Superb release from Bonga with a nice balance of moods and rhythms which range from where his native Angolan semba shows influences of morna from the Cape Verde to changing gear so that soukous guides us to the dance floor. Now in his 60’s but this is a real return to earlier form. Recommended.
From Ipanema Beach, with a sound that rocks and funks its way through core Brazilian rhythms, with a touch of psychedelic thrown in too but really there’s so much going on here it’s hard to define (in a good way). They are a seven piece band that distance themselves well away from all stereotypical notions of Brazilian music and have made a CD that’s distinctly their own sound, I’ll just leave you to ponder what that sound actually is because there’s such a mixture from track to track that you often wonder if it’s a different CD. Well worth checking out.
Similar to fellow tenorist Kenny Garrett, Joshua Redman has now entered mid-career territory and has been exploring different aspects of the tenor on recent albums as illustrated on ‘East’. On his latest album he returns to more familiar ground on this trio-led outing which recalls the mid-late 1950s recordings of Sonny Rollins in format. Unquestionably this is accomplished playing and Redman is ably assisted by bassists Larry Grenadier and Reuben Rogers and drummers Brian Blade and Gregory Hutchinson. Redman has largely opted for self-penned compositions, but unlike Garrett in a studio setting, these do not always exude the same warmth that one might expect from a normally soulful saxophonist. Mournful is the word that springs to mind on hearing the somewhat austere version of Beethoven’s ‘Moonlight (Sonata)’ and Redman’s own pieces ‘Ghost’ and the bop-inflected ‘Round Reuben’ leave one feeling somewhat downbeat. Where the trio collectively shine are on ballads such as ‘Just like you’ and ‘Little Ditty’ where the blues are certainly not forgotten and prove to be uplifting. As with other premier contemporary jazz artists, Redman’s skill at playing extended and intricate notes has never been in question. However, his ability to communicate in a soulful manner does require further reflection.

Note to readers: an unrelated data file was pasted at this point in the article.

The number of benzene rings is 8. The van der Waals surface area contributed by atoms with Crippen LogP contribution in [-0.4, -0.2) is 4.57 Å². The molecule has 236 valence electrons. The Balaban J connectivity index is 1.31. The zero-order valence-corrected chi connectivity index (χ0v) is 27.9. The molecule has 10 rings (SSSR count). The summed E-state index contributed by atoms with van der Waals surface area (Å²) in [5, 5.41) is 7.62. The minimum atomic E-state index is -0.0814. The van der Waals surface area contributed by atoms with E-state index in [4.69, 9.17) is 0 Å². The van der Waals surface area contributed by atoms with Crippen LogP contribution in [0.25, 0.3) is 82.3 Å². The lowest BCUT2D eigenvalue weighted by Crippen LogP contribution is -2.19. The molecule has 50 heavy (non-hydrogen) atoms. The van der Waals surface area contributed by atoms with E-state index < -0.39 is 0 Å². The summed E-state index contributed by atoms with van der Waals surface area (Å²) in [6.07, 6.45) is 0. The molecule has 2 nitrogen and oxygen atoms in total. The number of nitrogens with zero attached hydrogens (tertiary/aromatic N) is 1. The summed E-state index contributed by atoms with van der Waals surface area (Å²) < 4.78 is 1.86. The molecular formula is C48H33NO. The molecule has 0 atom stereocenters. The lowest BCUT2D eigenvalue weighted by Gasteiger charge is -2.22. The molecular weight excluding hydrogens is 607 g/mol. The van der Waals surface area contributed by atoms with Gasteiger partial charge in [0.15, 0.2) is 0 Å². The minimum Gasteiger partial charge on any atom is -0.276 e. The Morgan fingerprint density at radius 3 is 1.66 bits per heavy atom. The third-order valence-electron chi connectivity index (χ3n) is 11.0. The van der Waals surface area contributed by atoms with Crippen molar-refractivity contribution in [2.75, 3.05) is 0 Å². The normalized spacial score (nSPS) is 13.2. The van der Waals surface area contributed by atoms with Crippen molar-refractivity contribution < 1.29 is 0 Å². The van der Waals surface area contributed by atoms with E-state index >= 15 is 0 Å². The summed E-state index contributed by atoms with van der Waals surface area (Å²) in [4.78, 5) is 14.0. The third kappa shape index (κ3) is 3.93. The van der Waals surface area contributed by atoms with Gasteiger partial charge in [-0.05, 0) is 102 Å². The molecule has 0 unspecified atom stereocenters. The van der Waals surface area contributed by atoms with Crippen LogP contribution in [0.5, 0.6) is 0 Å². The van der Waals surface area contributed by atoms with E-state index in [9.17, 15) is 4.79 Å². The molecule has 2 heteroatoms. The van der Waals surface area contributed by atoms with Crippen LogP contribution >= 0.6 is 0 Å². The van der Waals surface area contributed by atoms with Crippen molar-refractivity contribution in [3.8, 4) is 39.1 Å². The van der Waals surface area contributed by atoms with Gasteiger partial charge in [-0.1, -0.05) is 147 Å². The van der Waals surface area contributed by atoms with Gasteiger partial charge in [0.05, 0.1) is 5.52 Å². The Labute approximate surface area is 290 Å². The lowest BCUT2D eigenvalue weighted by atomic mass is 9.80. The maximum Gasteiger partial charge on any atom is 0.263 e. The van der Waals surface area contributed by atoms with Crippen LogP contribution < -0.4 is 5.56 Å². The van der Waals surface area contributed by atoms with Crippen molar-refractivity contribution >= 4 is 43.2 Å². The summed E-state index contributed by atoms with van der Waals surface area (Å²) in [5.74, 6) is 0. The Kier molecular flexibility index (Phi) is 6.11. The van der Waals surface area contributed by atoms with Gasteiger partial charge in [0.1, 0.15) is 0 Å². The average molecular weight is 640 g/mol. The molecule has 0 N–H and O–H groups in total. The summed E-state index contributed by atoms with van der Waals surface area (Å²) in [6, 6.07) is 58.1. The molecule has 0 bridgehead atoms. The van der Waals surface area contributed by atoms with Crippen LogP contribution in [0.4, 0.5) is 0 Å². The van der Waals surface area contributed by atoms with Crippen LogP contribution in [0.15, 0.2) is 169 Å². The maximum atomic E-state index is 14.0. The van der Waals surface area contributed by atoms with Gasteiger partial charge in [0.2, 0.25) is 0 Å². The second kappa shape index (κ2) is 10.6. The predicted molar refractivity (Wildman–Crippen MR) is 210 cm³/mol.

With a fabulous live act comprising tango dancers and band, Tango Siempre have released a trio of acclaimed albums of which the latest is not only among their finest, but arguably also their most diverse thus far. The group has undergone a change in line up with long-time bandoneonist Pete Rosser replaced by Italian Paolo Russo. From gorgeous laid-back milonga with a Cuban feel such as ‘Milonga poliritmica’ to subtle beat-laden tango electronica on ‘Only human’, expressing the inner angst of the genre, Tango Siempre provide ample evidence of the sense of humanity that has always permeated their recordings. It is, perhaps, the left-field ‘Belo Horizonte’ that has the best chance of securing late night listening with its prominent use of double bass and expressive bandoneon playing. Added in to the bargain is a piece inspired by the marching funeral bands of southern Italy and the austere sounding ‘Dance of Death’. This is an album that will appeal to a wide and eclectic audience, with jazzy improvisations, refined western classicism and rootsy grooves that take the innovations of maestro Astor Piazzolla as their starting point. The philosophy of the group is amply typified by ‘A matter of life and death’ on which their passion for the genre and care to reflect the sheer diversity of tango speaks volumes. If the latest endeavours from Gotan Project make you want to explore the rootsier side of tango, then this CD could just be for you. An emotionally charged recording to simply wash away those financial blues.
This is the second album by the duet for the Blue Note and marks a departure from the first which was heavily inspired by the sound of Brazilian tropicalia and 1960s psychadelia. Aiming far more at the pop end of musical matters, though still retaining some of the the easy lounge feel of the debut, The Bird and the Bee focus far more on the production side and string-laden songs such as ‘Witch’ and liad-back ‘Ray Gun’ offer a touch of sophistication. On the other hand there is a degree of ingenuity in ‘You’re a cad’, inpsired by the Muppets theme and ‘Diamond Dave’ hints at Swing Out Sister, though not nearly as soulful. Undoubtedly there is a certain floating quality to the songs overall, but they are quite forgettable and one wonders whether an audience for easy listening music of this nature exists. There may well be a niche in the market for this kind of music, but it is not one that that this writer is overly familiar with.